“I think that public art is extremely beneficial if it’s activated and made in collaboration with the communities that it exists in,” Weber said. He sees art installations as “one of the most exciting and innovative ways to build up and enact positive change” in “communities that are being left behind.”

And such work emphatically engages both environmental and racial justice.

“Violence on the land is synonymous with violence on Black, brown and Indigenous bodies,” Weber said. “I see them as one and the same.”

Redlining, for example, results in “land in Black and brown communities [that] is much more toxic,” he said, as they end up in the same locations as factories and other community pollutants: “that same mechanism of pushing unwanted elements aside.” That’s what makes creation so crucial, “to shift ourselves away from the very structures that have been oppressing us.” And the work needs to happen from both sides.

“There needs to be a shift that happens in landscape architecture,” Weber said, “in terms of making it more appealing visually.” But at the same time, it’s important “to push art in a way that will enable people to pursue a healthy lifestyle on their own.”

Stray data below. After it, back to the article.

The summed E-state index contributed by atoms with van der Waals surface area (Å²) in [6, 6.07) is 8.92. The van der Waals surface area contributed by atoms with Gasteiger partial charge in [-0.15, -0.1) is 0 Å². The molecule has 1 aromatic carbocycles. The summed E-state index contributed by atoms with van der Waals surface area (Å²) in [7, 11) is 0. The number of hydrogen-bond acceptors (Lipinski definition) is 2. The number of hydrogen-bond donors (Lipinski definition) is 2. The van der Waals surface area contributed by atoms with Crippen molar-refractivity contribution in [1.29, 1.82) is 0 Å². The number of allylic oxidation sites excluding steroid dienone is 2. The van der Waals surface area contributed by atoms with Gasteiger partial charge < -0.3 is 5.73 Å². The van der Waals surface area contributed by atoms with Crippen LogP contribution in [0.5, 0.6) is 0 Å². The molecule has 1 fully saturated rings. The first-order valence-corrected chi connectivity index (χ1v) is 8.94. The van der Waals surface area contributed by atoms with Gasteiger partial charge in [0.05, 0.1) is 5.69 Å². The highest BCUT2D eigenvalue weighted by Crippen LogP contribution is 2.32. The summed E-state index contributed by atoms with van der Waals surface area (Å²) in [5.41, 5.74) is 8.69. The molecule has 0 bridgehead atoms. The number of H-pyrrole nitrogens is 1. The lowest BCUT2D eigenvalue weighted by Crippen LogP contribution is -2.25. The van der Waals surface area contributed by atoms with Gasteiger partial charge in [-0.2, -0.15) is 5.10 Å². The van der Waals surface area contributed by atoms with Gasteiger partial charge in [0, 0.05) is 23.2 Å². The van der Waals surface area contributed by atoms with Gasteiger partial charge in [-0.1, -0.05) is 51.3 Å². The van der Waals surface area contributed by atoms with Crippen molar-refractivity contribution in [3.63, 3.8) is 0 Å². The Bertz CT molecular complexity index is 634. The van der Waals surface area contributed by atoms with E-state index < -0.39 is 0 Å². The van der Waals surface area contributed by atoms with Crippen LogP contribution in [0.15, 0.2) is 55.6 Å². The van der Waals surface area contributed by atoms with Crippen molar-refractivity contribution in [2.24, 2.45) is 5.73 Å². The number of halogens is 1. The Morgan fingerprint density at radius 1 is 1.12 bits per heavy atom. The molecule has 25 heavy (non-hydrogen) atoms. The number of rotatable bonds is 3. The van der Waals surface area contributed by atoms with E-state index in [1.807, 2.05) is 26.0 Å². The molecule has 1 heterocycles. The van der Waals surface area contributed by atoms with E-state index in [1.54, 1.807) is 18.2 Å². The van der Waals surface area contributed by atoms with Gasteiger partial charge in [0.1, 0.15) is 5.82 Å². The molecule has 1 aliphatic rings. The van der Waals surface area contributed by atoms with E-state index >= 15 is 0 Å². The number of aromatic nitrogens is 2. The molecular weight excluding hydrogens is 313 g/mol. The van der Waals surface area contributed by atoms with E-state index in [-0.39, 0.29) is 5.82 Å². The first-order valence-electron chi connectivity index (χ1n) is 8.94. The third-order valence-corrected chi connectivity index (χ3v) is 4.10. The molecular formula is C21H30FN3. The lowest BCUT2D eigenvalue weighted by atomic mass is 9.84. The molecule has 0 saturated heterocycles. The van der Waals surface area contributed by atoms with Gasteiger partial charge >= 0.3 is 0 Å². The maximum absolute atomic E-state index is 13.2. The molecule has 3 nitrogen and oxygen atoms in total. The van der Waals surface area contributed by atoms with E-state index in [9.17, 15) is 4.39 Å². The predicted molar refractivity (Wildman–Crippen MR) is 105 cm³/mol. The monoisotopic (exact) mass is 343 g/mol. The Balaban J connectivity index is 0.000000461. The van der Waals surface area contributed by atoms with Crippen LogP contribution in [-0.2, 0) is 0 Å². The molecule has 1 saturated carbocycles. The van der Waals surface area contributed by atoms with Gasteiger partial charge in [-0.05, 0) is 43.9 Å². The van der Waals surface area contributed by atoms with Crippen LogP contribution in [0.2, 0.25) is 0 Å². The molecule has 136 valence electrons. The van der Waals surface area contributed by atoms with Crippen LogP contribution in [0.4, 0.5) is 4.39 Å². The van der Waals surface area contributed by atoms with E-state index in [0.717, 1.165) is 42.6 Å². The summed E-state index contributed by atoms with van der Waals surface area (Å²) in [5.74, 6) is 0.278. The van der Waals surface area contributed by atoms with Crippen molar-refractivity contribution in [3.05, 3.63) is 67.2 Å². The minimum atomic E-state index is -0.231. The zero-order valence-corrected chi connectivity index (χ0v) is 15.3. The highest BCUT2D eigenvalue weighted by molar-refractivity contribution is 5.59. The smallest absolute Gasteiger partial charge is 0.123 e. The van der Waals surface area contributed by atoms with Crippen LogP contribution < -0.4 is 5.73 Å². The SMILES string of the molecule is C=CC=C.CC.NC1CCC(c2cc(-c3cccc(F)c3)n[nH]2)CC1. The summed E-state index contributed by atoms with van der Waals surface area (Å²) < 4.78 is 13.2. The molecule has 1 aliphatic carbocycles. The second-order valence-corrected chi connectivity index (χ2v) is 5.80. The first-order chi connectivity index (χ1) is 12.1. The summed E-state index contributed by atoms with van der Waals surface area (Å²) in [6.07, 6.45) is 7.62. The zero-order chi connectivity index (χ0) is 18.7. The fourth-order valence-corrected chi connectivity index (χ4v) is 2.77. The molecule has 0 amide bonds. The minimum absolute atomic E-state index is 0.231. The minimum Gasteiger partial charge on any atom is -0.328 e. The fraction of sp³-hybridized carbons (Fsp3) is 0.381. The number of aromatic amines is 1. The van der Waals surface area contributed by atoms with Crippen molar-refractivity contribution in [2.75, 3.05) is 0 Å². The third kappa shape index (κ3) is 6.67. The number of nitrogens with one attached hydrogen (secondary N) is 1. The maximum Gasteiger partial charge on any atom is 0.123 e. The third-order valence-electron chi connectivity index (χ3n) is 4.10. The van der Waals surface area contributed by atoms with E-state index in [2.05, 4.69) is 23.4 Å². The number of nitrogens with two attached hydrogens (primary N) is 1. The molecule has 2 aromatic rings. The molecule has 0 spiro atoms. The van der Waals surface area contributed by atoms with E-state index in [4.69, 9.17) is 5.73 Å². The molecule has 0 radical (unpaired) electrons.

A community garden that incorporates art themed around a repurposed basketball court, for example, is more likely to draw the attention of teens than a garden alone, he said. Public art should be accessible, engaging and easily attainable for non-artists.

This dovetails perfectly with Henderson’s view of public art, and the goals of the NCSML and their partner organizations.

“In working with students, I have noticed that public art can be a source of pride in community,” she wrote. “Public art also serves in place-making, informing a communal identity that we can bond over and find unity in. Public art also inherently invites conversation and conversation can be very healing.”

Ultimately, that’s Weber’s hope for Regeneration as well.

“I really want it to be a point of decompression,” he said, “even if it is outside and we’re separated by these masks.”

Genevieve Trainor is Little Village’s arts editor. This article was originally published in Little Village issue 288.